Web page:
Preparation for Licensure

In most states, it will be important to obtain a social work license in order to practice as a social worker. Parameters for licensure vary by state but most applications for licensure must include a passing score on the American Social Work Boards (ASWB) licensure exam. Inquire about social work programs’ graduate exam pass rate. Choose a school that demonstrates that its coursework prepares students to pass the exam.

Social Work as the Next Step in Your Education

Many aspiring social workers choose to earn a bachelor’s degree in social work (BSW). Other students complete bachelor’s degrees in other fields and then apply to graduate school to earn a master’s degree in social work (MSW). Some students obtain two degrees in social work by earning a BSW and then continuing on to graduate school to earn an MSW. In order to consider the best degree path for different students interested in a social work career, a few common education levels are discussed below.

High School Graduates

High school graduates applying to college should consider schools offering CSWE-accredited bachelor of social work programs. BSWs provide a good foundation for social work practitioners who would like to enter the workforce directly after college and begin careers as social workers. BSW graduates also have the opportunity to apply for advanced standing in graduate school, which allows students to earn a master’s in social work in as little as one year. Even prospective college students who are unsure about their desired career path may want to choose a college or university with an accredited BSW program. In most cases, students will not be expected to declare their major until sophomore or junior year. At that point, students may decide if a bachelor’s in social work is the right choice for them.

Keep in mind: The majority of positions in the field of social work require a bachelor’s degree of some kind. If you are interested in a career in social work, college is the first step!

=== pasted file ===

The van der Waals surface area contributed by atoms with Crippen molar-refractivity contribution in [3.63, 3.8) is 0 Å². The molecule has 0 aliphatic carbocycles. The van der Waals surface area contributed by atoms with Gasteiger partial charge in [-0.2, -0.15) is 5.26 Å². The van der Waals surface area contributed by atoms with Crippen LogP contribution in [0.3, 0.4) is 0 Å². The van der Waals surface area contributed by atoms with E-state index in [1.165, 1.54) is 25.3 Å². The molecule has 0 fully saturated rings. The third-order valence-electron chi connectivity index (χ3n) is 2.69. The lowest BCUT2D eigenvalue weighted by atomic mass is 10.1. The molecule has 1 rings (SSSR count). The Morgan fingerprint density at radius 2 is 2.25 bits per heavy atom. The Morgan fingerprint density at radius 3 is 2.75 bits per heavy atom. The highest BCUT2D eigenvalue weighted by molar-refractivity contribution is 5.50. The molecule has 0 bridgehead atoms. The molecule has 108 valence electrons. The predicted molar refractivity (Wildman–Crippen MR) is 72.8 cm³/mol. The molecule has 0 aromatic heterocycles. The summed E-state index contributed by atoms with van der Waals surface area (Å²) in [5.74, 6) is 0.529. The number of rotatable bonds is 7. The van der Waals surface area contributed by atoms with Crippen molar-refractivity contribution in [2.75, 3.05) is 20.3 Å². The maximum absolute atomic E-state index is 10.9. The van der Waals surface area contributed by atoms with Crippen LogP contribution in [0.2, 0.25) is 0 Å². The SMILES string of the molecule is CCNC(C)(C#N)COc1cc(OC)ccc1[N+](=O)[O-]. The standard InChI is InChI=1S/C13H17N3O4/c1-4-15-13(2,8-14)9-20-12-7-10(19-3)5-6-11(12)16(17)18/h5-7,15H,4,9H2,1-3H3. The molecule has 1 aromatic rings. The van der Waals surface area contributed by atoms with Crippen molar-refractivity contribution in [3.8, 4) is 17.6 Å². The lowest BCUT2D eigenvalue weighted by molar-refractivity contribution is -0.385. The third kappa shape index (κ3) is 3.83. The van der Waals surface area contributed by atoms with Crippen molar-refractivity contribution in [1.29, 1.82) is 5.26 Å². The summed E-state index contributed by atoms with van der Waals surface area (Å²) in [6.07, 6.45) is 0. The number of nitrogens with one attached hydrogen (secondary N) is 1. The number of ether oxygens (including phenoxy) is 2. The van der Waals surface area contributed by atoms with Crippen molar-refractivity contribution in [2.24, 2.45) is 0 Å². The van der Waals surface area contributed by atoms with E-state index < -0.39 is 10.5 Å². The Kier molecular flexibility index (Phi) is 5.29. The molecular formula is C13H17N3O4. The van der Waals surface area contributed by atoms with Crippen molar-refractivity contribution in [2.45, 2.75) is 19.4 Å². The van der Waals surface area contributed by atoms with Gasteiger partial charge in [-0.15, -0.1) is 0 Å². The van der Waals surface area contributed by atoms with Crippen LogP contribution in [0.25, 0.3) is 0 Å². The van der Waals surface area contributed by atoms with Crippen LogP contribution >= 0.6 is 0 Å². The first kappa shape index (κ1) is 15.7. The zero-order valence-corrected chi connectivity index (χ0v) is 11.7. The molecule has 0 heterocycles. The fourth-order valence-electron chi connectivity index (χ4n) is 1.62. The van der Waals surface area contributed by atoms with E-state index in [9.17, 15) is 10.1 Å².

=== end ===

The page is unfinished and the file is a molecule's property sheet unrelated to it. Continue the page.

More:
Current College Students

College students who discover a passion for social work may decide to major in social work. If your college or university does not offer an accredited bachelor of social work program, you may consider a related degree such as health and human services or sociology. Many entry-level positions in the field of social services accept candidates with relevant degrees besides BSWs. Many students may begin work in social services with related degrees and gain valuable experience prior to considering graduate school. Most states require professional social workers to obtain a bachelor’s or master’s degree in social work in order to obtain licensure as a social worker. Therefore, many professionals without BSWs eventually choose to pursue a master of social work degree.

Keep in mind: Many social workers obtained bachelor’s degrees in unrelated fields before applying to graduate school for social work. If your college doesn’t offer a bachelor’s in social work, choose another degree path, knowing that you can still become a professional social worker by choosing a social work graduate program.

BSW Graduates

Once students graduate with a bachelor of social work degree, they have two options: obtain a job in the field of social work or continue on to graduate school to earn an MSW. In most states, bachelor’s degrees in social work are required or strongly preferred for entry-level social service jobs. Some states allow bachelor’s level social workers to apply for certain social work licenses, while other states only grant licenses to master’s level workers. Plenty of social workers have fulfilling careers that never require additional education or licensure, but many social workers eventually choose to pursue a master’s degree. Master’s degrees open more doors professionally and prepare graduates for leadership roles in the field.